As an estate planning attorney, I am sometimes asked to assist an elderly person meet his or her health care needs through public benefits. The rules and regulations regarding public benefits are very complicated and are forever changing. Therefore, I always refer persons seeking this type of assistance to an attorney who specializes in this area. I have found that the terminology alone can be confusing -- "Medi" this and "Medi" that. For this reason, I thought it might be useful to share with you some general information concerning these programs.
"Medicare" is a program administered by the federal government. It is an employment-related, public insurance program that is neither need-based nor meanstested. It is linked to Social Security and provides benefits to wage earners who have qualified for the program by payroll tax contributions. Medicare Part A (Hospital Insurance) provides hospital benefits, limited post-hospital skilled nursing facility care, part-time home health services, and hospice care. Medicare Part B (Supplemental Medical Insurance) is a voluntary program of health insurance covering physicians' services, certain outpatient services, home health care, diagnostic tests, and medical appliances. Though Medicare is an important program, it does not cover the health care many senior citizens have the most need for -- long term nursing care.
"Medicaid" is a federal program that enables states to provide medical assistance to impoverished individuals. It is administered by the respective states and goes by different names, according to the state involved. In California, the program is called "Medi-Cal".
An individual's entitlement to Medi-Cal benefits depends on the financial resources available to him or her. Once an individual qualifies, however, the program will cover nearly all medical assistance, including long term nursing care. Given that nursing home costs range from $3,500 to $7,500 per month, it is for this reason that many people are concerned with obtaining Medi-Cal benefits. However, since the program is designed to assist only those who are truly impoverished, there are strict limits on the income and assets a person can have. Under Medi-Cal rules a person is not required to sell his or her residence to qualify for benefits but the State has a claim against the residence for reimbursement of benefits paid that attaches to the residence upon the recipient's death. There are specific, narrow exemptions or limitations that apply to eliminate or reduce the right of reimbursement but most estates are impressed with the reimbursement requirement. I frequently encounter Medi-Cal liens when handling probates. In fact, the probate court requires a verified statement regarding whether or not the deceased person was a Medi-Cal recipient and if so will require that Medi-Cal be reimbursed before distribution to heirs can be made. If the estate is distributed without notifying the state or giving the state an opportunity to seek reimbursement, the state can make a claim directly against the heirs of the deceased person that received the property in question!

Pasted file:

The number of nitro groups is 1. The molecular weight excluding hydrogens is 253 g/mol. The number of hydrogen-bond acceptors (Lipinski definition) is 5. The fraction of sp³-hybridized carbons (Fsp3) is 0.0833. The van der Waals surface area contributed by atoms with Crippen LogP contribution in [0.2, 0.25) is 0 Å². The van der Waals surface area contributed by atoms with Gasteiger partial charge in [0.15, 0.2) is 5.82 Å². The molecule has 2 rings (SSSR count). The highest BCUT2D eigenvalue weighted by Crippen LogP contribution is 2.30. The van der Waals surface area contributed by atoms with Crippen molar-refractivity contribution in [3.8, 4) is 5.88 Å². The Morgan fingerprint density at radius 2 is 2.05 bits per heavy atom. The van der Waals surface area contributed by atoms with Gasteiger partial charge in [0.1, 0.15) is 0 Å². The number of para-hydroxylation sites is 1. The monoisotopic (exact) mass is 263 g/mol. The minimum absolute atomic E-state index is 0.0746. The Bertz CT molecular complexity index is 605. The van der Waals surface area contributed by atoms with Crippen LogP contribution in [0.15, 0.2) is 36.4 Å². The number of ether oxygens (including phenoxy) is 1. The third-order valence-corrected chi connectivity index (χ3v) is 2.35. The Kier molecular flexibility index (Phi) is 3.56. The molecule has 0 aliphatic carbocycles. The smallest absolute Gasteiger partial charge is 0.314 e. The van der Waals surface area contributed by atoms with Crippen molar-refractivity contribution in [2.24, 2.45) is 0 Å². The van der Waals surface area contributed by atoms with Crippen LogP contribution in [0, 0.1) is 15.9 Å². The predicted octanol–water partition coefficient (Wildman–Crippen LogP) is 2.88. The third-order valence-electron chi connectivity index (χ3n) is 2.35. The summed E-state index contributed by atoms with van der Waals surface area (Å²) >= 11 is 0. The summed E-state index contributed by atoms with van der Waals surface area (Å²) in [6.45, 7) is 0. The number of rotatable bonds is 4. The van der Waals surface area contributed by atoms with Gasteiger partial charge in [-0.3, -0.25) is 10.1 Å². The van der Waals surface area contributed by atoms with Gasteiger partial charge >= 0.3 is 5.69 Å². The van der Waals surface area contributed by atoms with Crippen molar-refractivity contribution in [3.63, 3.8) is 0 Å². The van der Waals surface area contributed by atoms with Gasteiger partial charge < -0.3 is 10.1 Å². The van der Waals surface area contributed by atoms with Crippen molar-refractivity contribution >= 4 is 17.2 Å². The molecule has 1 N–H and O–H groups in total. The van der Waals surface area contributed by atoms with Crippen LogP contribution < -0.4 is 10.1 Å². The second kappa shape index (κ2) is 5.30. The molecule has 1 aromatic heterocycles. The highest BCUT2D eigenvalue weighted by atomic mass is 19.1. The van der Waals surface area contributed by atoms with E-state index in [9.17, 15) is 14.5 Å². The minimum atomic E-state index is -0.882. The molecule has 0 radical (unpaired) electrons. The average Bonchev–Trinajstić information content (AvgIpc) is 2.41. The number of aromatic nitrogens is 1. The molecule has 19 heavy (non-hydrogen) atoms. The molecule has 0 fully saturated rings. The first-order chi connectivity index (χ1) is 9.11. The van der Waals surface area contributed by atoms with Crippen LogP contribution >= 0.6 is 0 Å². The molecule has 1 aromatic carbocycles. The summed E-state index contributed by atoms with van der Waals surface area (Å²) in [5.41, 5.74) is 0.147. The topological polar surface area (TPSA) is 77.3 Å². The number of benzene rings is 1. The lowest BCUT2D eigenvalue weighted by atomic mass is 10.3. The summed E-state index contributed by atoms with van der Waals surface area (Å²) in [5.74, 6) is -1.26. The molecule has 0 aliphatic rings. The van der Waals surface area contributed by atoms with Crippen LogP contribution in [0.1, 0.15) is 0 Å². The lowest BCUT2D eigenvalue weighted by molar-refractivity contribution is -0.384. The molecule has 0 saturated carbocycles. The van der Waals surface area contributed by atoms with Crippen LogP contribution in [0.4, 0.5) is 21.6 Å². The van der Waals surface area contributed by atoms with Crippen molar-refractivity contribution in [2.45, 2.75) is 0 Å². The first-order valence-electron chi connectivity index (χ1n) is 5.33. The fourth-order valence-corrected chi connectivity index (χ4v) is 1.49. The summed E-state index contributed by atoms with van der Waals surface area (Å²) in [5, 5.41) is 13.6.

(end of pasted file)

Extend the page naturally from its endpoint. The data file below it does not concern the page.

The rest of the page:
If the prospect of long term nursing care is a concern, insurance to provide such benefits should be obtained. If the need is imminent, you should seek the counsel of an attorney that specializes in that area of the law.
© 2009 by Marlene S. Cooper. All rights reserved.